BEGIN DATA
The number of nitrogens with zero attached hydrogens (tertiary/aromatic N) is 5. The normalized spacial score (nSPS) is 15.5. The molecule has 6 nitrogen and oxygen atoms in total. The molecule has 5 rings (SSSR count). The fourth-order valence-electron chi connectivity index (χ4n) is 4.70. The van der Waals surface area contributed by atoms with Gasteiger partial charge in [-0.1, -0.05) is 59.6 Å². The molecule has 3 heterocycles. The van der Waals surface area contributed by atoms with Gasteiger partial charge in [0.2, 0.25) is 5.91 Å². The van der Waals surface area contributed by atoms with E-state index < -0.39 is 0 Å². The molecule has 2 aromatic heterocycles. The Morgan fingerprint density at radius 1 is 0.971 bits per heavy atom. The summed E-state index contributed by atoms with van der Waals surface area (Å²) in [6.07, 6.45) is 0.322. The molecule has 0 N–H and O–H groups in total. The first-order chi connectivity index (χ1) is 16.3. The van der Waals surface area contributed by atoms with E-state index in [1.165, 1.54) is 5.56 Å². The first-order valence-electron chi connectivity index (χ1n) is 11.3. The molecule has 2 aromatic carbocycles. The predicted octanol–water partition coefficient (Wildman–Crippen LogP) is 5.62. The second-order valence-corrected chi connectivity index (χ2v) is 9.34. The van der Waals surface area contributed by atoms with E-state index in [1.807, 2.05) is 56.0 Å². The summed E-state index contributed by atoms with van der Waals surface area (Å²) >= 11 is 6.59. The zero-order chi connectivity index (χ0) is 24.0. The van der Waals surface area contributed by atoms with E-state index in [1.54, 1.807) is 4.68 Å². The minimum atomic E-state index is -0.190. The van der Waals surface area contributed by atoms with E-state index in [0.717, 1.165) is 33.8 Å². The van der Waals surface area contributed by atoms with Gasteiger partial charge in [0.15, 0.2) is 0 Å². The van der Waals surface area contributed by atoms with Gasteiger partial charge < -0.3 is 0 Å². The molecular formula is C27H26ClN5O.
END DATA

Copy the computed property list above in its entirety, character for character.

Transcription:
The number of nitrogens with zero attached hydrogens (tertiary/aromatic N) is 5. The normalized spacial score (nSPS) is 15.5. The molecule has 6 nitrogen and oxygen atoms in total. The molecule has 5 rings (SSSR count). The fourth-order valence-electron chi connectivity index (χ4n) is 4.70. The van der Waals surface area contributed by atoms with Gasteiger partial charge in [-0.1, -0.05) is 59.6 Å². The molecule has 3 heterocycles. The van der Waals surface area contributed by atoms with Gasteiger partial charge in [0.2, 0.25) is 5.91 Å². The van der Waals surface area contributed by atoms with E-state index < -0.39 is 0 Å². The molecule has 2 aromatic heterocycles. The Morgan fingerprint density at radius 1 is 0.971 bits per heavy atom. The summed E-state index contributed by atoms with van der Waals surface area (Å²) in [6.07, 6.45) is 0.322. The molecule has 0 N–H and O–H groups in total. The first-order chi connectivity index (χ1) is 16.3. The van der Waals surface area contributed by atoms with E-state index in [1.165, 1.54) is 5.56 Å². The first-order valence-electron chi connectivity index (χ1n) is 11.3. The molecule has 2 aromatic carbocycles. The predicted octanol–water partition coefficient (Wildman–Crippen LogP) is 5.62. The second-order valence-corrected chi connectivity index (χ2v) is 9.34. The van der Waals surface area contributed by atoms with E-state index in [1.807, 2.05) is 56.0 Å². The summed E-state index contributed by atoms with van der Waals surface area (Å²) >= 11 is 6.59. The zero-order chi connectivity index (χ0) is 24.0. The van der Waals surface area contributed by atoms with E-state index in [1.54, 1.807) is 4.68 Å². The minimum atomic E-state index is -0.190. The van der Waals surface area contributed by atoms with E-state index in [0.717, 1.165) is 33.8 Å². The van der Waals surface area contributed by atoms with Gasteiger partial charge in [0.15, 0.2) is 0 Å². The van der Waals surface area contributed by atoms with Gasteiger partial charge < -0.3 is 0 Å². The molecular formula is C27H26ClN5O.